Swarnlata Mishra, daughter of Sri M. L. Mishra, was born on March 2, 1948. When she was three years old, her family lived in Panna, and one day her father took her with him on a trip 170 miles south. On the way back, as they passed through the city of Katni—about a hundred miles south of Panna—Swarnlata unexpectedly asked the driver of the truck to turn down a road toward “my house.” The driver did not follow her request, of course. A little while later, when the group was taking tea in Katni, Swarnlata told her father that they could have much better tea at “her house” nearby. As puzzling as these statements were, Sri Mishra became even more puzzled when he learned that Swarnlata later told other children in the family further details about a previous life she claimed to remember in Katni, as part of a family named Pathak. At the time, the Mishra family did not know anyone by the name of Pathak in Katni.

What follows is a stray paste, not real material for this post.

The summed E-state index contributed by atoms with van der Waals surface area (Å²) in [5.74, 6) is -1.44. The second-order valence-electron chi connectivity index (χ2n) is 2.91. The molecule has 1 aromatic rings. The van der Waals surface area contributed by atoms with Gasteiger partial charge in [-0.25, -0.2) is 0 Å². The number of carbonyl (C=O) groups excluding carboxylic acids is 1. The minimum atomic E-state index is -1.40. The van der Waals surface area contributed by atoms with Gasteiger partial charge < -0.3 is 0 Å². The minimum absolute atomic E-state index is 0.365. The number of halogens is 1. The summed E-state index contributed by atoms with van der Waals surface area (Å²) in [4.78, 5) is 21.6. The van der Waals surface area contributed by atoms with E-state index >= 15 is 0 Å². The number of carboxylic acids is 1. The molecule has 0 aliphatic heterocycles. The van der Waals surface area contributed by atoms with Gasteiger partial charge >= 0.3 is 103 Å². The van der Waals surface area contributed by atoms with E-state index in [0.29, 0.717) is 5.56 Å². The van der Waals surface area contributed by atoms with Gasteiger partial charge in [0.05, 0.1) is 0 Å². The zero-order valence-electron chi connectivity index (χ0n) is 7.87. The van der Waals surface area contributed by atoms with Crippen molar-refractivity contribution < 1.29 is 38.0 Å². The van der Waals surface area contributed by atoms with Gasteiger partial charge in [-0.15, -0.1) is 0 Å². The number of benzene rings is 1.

Two years later, the Mishra family moved forty miles west to Chhatarpur. When she was about five, Swarnlata began performing unusual songs and dances, in a language incomprehensible to her parents. In 1958, when she was ten and had been talking about a previous life for about six years, Swarnlata met a woman from the area of Katni that she claimed to recognize from a previous life in that city. Sri Mishra was now able to confirm some of his daughter’s statements, and began to take them more seriously. In March 1959, Sri H. N. Banerjee investigated the case, and wrote down nine statements that Swarnlata made about the Pathak residence in Katni before attempting verification.
Stevenson investigated the case in 1961, and checked the details that Banerjee had reported.
Guided by Swarnlata’s statements, Banerjee had found the Pathak residence, and confirmed the nine statements. He found that her statements corresponded closely with the life of Biya, daughter of a family called Pathak in Katni, and deceased wife of a man named Pandey. Biya had died in 1939, nine years before Swarnlata was born. Some of Swarnlata’s statements—such as her description of the family house being only partly finished—were no longer true, but had been true twenty years earlier when Biya was living.